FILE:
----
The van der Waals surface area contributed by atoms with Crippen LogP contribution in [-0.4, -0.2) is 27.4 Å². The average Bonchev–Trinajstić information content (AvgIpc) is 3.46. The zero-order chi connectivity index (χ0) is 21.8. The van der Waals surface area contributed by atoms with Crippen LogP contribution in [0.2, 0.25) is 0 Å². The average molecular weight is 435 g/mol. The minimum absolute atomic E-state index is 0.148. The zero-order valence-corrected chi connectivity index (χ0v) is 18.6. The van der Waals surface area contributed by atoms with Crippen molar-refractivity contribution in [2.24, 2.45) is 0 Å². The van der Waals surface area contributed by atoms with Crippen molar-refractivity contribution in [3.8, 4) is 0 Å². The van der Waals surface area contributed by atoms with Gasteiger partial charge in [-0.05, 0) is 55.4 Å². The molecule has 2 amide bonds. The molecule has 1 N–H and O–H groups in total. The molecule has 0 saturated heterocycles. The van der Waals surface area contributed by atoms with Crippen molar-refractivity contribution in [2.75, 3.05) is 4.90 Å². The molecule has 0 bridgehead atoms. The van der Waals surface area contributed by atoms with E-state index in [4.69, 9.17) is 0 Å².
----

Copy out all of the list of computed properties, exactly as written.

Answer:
The van der Waals surface area contributed by atoms with Crippen LogP contribution in [-0.4, -0.2) is 27.4 Å². The average Bonchev–Trinajstić information content (AvgIpc) is 3.46. The zero-order chi connectivity index (χ0) is 21.8. The van der Waals surface area contributed by atoms with Crippen LogP contribution in [0.2, 0.25) is 0 Å². The average molecular weight is 435 g/mol. The minimum absolute atomic E-state index is 0.148. The zero-order valence-corrected chi connectivity index (χ0v) is 18.6. The van der Waals surface area contributed by atoms with Crippen molar-refractivity contribution in [2.24, 2.45) is 0 Å². The van der Waals surface area contributed by atoms with Crippen molar-refractivity contribution in [3.8, 4) is 0 Å². The van der Waals surface area contributed by atoms with Gasteiger partial charge in [-0.05, 0) is 55.4 Å². The molecule has 2 amide bonds. The molecule has 1 N–H and O–H groups in total. The molecule has 0 saturated heterocycles. The van der Waals surface area contributed by atoms with Crippen molar-refractivity contribution in [2.75, 3.05) is 4.90 Å². The molecule has 0 bridgehead atoms. The van der Waals surface area contributed by atoms with E-state index in [4.69, 9.17) is 0 Å².